Here’s a travel warning you may not have considered – when you travel between countries you are in a legal grey area between your plane or ship landing and you exiting customs, immigration and quarantine checks. In that grey area, some things which couldn’t normally happen .. can.
In this area, for example, government border guards – in Australia, we call them Australian Border Force officers – can exercise a number of legal powers which domestic law enforcement agencies typically don’t have. One of those powers is to demand that you hand over digital devices, such as mobile phones, USB storage, laptops, smart watches etc.
Where it gets a little murky is whether they can compel you to hand over access credentials (e.g. a PIN, password, or other identifiers).
“Under Section 186 of the Customs Act 1901, Australian Border Force officers have the power to examine all goods at the border, including electronic documents and photos on mobile phones and other personal electronic devices”.
“If an individual refuses to comply with a request for an examination of their electronic device, that device may be held until the ABF is satisfied that the item does not present a risk to the border.”
We should caveat this by noting that just because the Australian Border Force interprets a provision of legislation in a particular way doesn’t mean that’s what that section of the law actually means, or how it would actually be interpreted by a court if challenged.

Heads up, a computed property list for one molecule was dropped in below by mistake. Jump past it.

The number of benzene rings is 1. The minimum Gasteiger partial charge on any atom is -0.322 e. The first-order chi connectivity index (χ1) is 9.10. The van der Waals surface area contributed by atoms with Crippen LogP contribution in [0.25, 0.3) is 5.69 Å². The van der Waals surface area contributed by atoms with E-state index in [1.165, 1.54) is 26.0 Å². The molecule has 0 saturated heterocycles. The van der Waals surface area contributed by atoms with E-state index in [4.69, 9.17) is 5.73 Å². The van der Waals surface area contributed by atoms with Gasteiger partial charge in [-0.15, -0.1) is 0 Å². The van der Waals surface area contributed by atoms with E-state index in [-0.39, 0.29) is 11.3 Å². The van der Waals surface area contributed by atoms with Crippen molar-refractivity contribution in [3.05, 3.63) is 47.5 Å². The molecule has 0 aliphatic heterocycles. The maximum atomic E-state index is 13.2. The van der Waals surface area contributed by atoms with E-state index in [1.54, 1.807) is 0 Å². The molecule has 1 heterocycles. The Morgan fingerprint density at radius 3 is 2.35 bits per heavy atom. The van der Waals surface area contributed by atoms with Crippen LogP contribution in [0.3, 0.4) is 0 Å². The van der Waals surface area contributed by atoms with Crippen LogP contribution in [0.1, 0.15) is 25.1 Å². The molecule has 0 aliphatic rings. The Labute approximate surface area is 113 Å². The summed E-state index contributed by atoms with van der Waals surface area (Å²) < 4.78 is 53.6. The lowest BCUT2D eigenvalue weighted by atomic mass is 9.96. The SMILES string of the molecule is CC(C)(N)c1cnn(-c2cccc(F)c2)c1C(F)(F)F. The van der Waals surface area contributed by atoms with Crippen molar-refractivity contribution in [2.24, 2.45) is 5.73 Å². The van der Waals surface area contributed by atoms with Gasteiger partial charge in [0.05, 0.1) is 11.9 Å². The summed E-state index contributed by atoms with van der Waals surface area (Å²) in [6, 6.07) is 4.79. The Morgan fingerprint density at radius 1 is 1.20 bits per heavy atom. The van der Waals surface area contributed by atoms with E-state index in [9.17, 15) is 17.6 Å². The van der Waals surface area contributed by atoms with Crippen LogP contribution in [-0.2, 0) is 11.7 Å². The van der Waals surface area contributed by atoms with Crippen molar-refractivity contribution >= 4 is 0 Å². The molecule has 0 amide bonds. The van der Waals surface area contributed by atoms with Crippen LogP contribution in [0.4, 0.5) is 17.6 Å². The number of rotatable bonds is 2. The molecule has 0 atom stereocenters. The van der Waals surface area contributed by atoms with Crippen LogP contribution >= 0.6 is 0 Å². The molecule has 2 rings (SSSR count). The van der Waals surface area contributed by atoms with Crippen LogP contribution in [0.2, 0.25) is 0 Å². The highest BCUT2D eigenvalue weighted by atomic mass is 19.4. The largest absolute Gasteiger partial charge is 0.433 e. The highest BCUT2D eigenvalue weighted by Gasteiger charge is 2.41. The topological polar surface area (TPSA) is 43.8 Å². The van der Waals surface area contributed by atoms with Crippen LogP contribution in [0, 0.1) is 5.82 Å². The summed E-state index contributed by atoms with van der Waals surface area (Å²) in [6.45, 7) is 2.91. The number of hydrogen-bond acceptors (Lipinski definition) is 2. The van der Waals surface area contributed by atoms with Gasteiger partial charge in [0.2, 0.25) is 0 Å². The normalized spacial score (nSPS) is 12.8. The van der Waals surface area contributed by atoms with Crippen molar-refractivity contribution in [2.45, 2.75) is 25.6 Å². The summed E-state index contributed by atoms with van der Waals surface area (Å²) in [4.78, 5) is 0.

However, this caveat may not matter much because – whether they can legally compel you to hand over credentials or not – ABF can certainly apply practical compulsion to get those details from you.
As you’ll see below in this story from Reddit recently:
“My partner (F/36/Accountant) and I (M/44/Software Dev) landed in Sydney a couple of days ago, back from a 10 day holiday in Fiji”.
“When we arrived at the bag inspection area, we were asked to empty our pockets so we did this (including our phones). She then asked the standard stuff – did you pack your bags, are you aware of the contents etc. Then she said “you are required to provide the passcodes for your mobile phones””.
“Normally I would have argued at this point, but we were so tired, it was easier just to comply. So we recited our passcodes and she wrote them on a piece of paper”.
“She then summoned another officer who came over and took our phones away, out of sight, to another room. Presumably they hooked them up to some kind of machine to inspect them”.
This is where that distinction between practical and legal compulsion kicks in. Yes, it’s possible (and, I’d argue, likely) that section 186 doesn’t give the ABF any right to compel your credentials from you, but if you were not to comply with their request, a number of likely outcomes would follow:
- Additional scrutiny, as ABF officers would undoubtedly believe you had something to hide
- Delay in exiting customs, which could mean missed connecting flights, getting home, etc.
- Potential seizure of your property and – if ABF could show grounds existed to believe your digital gear contained something of interest – they could seek a warrant to gain access to those devices, a court order requiring you to hand over your credentials, and you could be charged with various offences for failing to comply.
For these reasons, many people simply comply rather than risk delays, inconvenience, loss of property and court proceedings.
There’s also the unknown of what ABF actually do with digital devices that are inspected. Do they flick through your photo album looking for child abuse material? Check to see whether you’re logging into dodgy websites from your browser history? Read your emails?